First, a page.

Gaza strife leaves Israel ripe for rude awakening

Uri Dromi
Uri Dromi

Those of us who remember the years before the Yom Kippur War will forever be more cautious than others.

Then, Israeli were drunk with euphoria, believing, as the arrogant General Moshe Dayan used to say, that, “Our situation has never been better.”

The Egyptian and the Syrian armies were licking their wounds after the humiliating defeat of the Six Day War, and the general feeling was that Israel was invincible.

Then came the painful surprise of Oct. 6, 1973, and the rest is history. I honestly hope that I’ll be proven wrong, but today I have a feeling of déjà vu.

With the weakness and impotence of the Palestinians and the growing, albeit silent, collaboration with the Sunni regimes in the region, Israelis again are drawn into complacency.

But what could be the blow that — like the Yom Kippur surprise attack — wakes them up?

The answer lies in Gaza, and it is twofold. First, there is the military threat. Hamas, in spite of the severe hammering it suffered two years ago in Operation Defensive Edge, has been ceaselessly rebuilding its offensive capabilities.

And the sad history lesson in our region is that weapons accumulated by aggressors are eventually used.

However, the military threat by Hamas is manageable.

In 2006, in the Second Lebanon War, Hezbollah learned the hard way that it was not a good idea to mess with Israel and, consequently, there has been an unprecedented decade of calm on Israel’s northern border. Hamas leaders, who are anything but suicidal, surely didn’t ignore that lesson.

It is the socioeconomic — indeed, the humanitarian issue — that is a bigger threat to Israel. Close to two million Palestinians, with high birth rate, live in a small area. In terms of population per square kilometer, only Singapore and Hong Kong are more dense.

However, Gaza has none of the resources, infrastructure and job opportunities of the other two. Crushed between the rock and the hard place, Israel and Egypt, the people of Gaza, and especially their young generation, have little hope. This is a humanitarian time bomb that is doomed to blow up sooner or later.

Why on Earth this should be the problem of Israel? In 2005, Israel responded to world pressures and pulled out of Gaza.

The Gazans, instead of being engaged in nation-building, elected Hamas as their leaders and started harassing Israel with barrages of rockets, which only brought destructive retaliation by Israel.

Why should Israel care about them in the first place?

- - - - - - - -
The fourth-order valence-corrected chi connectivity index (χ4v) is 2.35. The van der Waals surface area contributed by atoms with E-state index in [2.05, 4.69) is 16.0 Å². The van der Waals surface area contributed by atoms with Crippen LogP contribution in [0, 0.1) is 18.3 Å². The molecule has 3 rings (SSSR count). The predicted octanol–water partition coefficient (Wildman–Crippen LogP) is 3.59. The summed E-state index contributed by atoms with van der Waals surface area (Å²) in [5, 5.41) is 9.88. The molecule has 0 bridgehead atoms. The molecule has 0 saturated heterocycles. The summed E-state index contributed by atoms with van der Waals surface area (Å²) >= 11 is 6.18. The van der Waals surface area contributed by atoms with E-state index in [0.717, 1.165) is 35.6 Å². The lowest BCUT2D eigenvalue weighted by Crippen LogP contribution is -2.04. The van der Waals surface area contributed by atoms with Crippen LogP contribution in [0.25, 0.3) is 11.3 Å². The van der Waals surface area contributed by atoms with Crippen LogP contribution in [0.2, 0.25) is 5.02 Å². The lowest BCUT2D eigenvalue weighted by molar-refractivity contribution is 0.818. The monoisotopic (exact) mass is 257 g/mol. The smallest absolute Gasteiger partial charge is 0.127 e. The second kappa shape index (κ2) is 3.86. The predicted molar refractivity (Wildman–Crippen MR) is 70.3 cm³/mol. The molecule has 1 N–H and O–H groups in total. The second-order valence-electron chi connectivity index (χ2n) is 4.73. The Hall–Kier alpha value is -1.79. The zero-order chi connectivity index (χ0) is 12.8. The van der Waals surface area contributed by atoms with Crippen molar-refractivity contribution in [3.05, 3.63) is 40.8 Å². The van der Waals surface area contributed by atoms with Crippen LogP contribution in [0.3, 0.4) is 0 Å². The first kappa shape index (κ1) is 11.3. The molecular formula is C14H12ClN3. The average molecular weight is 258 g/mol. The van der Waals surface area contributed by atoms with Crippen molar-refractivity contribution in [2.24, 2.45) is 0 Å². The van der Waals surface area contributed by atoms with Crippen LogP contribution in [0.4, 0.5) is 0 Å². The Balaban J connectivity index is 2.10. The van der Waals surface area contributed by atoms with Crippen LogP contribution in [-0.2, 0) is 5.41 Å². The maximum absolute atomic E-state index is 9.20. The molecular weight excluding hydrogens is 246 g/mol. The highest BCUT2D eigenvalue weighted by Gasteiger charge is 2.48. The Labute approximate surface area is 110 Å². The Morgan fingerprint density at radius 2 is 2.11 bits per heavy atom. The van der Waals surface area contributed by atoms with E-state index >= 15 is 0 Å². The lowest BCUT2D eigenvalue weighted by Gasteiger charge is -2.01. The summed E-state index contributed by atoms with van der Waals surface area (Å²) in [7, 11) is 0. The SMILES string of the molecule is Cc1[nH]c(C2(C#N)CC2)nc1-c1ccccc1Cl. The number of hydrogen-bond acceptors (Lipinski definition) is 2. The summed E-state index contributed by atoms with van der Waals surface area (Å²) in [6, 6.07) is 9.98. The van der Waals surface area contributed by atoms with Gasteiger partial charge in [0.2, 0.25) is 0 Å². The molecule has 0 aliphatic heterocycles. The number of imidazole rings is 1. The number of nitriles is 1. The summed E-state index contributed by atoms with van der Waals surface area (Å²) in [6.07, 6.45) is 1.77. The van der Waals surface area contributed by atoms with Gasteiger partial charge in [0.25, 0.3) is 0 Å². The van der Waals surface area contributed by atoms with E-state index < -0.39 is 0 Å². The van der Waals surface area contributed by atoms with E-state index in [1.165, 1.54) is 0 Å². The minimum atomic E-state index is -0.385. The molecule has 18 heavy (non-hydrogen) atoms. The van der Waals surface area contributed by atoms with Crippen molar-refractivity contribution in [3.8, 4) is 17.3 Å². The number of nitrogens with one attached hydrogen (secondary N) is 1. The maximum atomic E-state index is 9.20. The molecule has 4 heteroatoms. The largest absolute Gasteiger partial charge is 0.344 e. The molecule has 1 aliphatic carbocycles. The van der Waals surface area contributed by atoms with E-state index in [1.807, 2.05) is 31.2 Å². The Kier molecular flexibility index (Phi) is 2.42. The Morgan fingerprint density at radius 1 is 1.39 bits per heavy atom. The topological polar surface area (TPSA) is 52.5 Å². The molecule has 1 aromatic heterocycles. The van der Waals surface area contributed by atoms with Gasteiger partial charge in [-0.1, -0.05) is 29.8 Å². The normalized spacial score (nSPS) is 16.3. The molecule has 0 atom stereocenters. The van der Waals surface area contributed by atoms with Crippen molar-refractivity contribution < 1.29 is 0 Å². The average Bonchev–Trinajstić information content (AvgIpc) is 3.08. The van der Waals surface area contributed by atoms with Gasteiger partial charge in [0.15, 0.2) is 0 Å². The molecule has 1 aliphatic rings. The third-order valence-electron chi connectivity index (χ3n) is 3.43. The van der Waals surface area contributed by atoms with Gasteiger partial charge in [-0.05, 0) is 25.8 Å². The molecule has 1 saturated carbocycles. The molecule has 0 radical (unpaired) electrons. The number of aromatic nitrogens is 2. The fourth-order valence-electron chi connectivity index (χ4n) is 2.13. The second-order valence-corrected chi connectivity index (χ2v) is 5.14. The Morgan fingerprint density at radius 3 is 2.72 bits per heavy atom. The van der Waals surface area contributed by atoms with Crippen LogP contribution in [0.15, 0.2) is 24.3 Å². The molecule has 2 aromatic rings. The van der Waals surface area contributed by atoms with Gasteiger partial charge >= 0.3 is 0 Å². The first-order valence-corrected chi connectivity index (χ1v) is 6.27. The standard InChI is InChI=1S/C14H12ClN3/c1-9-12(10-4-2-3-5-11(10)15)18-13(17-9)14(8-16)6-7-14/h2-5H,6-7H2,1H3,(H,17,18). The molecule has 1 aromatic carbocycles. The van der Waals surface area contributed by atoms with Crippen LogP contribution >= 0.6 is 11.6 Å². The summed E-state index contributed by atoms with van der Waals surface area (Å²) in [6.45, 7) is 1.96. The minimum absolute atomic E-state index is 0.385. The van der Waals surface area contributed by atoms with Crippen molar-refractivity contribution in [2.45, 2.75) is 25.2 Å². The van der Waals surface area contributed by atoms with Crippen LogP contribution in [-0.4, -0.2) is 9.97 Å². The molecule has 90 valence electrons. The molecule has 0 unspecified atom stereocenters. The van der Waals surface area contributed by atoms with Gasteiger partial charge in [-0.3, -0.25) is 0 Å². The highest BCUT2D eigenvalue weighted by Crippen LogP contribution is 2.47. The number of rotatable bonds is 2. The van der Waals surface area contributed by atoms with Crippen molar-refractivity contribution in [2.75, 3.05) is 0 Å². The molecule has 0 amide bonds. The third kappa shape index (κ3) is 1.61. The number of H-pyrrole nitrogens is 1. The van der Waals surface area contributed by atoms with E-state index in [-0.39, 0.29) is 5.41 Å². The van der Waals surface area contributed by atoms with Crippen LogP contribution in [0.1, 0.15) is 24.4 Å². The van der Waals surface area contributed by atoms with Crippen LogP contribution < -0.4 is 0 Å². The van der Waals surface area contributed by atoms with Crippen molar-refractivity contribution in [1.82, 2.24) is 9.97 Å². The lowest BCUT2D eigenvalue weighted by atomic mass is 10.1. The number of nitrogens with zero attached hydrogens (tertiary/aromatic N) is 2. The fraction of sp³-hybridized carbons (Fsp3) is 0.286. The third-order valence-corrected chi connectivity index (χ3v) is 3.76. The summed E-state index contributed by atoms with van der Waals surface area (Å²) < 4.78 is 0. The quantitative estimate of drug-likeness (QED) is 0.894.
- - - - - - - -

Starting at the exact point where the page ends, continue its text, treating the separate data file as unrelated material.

The answer is that Gaza is in Israel’s backyard, and it will never go away. Looking at it through only the narrow military prism is a mistake. Israel should support world efforts to assist Gaza economically, indeed, even spearhead them.

A good start was the initiative of Israel Katz, Israel’s minister of transportation, to build a port in Gaza. I guess is that Katz, a staunch Likud hawk, didn’t do it out of humanitarian motives.

He just understood that giving the Gazans a lifeline might take some pressure off of Israel.

Helping Gaza, however, is easier said than done. Earlier this month, the Australian government suspended its support of World Vision, a California-based Christian relief organization.

The reason: Israel’s arrest of Mohammad El Halabi, World Vision’s director in Gaza, who was accused of diverting charity money from humanitarian causes to Hamas’ military operations.

Bearing in mind these hurdles, humanitarian and economic aid to Gaza should continue, possibly with more efficient mechanisms of control.

This, by the way, has been the consistent judgment of the IDF and the other Israeli security agencies.

No wonder, then, that Israel looked the other way last month, when Qatar donated $30 million to pay the salaries of civil servants in Gaza, provided that the money bypasses Hamas and goes straight to the individuals concerned.

Time now is of essence. In mid-October, there will be municipal elections in the West Bank, and Hamas announced its intention of running.

Experts predict that Hamas might take over big Palestinian cities like Hebron and Nablus.

For Israel, it means having Hamas on both sides. Since Hamas prospers on despair, it is in Israel’s best interest to give the Palestinians in Gaza as well as in the West Bank, the antidote — hope.

This, however, is not high on the Israeli public’s agenda. With no clear and present danger, Israelis now indulge in the same euphoria of “our situation has never been better.”

Hopefully, the wake-up call will not be too painful.

Uri Dromi is the director of the Jerusalem Press Club.